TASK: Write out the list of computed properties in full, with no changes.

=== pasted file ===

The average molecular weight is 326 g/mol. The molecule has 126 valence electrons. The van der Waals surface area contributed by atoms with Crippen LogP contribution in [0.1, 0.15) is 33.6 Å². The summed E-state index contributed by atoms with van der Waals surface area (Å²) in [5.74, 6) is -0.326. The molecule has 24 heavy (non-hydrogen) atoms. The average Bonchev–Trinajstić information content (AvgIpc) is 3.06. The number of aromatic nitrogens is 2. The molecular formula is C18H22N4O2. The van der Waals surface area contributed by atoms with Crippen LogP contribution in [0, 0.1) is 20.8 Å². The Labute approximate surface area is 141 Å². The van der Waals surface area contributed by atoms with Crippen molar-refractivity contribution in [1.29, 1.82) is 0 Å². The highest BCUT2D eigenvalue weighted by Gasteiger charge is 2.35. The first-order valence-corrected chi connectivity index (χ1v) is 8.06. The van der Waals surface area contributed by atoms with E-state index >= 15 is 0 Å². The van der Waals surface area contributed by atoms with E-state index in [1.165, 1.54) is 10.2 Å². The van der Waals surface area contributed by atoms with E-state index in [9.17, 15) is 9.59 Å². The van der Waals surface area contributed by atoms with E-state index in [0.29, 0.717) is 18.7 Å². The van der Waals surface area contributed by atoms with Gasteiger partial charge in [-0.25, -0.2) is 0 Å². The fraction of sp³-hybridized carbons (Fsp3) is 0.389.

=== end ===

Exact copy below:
The average molecular weight is 326 g/mol. The molecule has 126 valence electrons. The van der Waals surface area contributed by atoms with Crippen LogP contribution in [0.1, 0.15) is 33.6 Å². The summed E-state index contributed by atoms with van der Waals surface area (Å²) in [5.74, 6) is -0.326. The molecule has 24 heavy (non-hydrogen) atoms. The average Bonchev–Trinajstić information content (AvgIpc) is 3.06. The number of aromatic nitrogens is 2. The molecular formula is C18H22N4O2. The van der Waals surface area contributed by atoms with Crippen LogP contribution in [0, 0.1) is 20.8 Å². The Labute approximate surface area is 141 Å². The van der Waals surface area contributed by atoms with Crippen molar-refractivity contribution in [1.29, 1.82) is 0 Å². The highest BCUT2D eigenvalue weighted by Gasteiger charge is 2.35. The first-order valence-corrected chi connectivity index (χ1v) is 8.06. The van der Waals surface area contributed by atoms with E-state index >= 15 is 0 Å². The van der Waals surface area contributed by atoms with E-state index in [1.165, 1.54) is 10.2 Å². The van der Waals surface area contributed by atoms with E-state index in [9.17, 15) is 9.59 Å². The van der Waals surface area contributed by atoms with E-state index in [0.29, 0.717) is 18.7 Å². The van der Waals surface area contributed by atoms with Gasteiger partial charge in [-0.25, -0.2) is 0 Å². The fraction of sp³-hybridized carbons (Fsp3) is 0.389.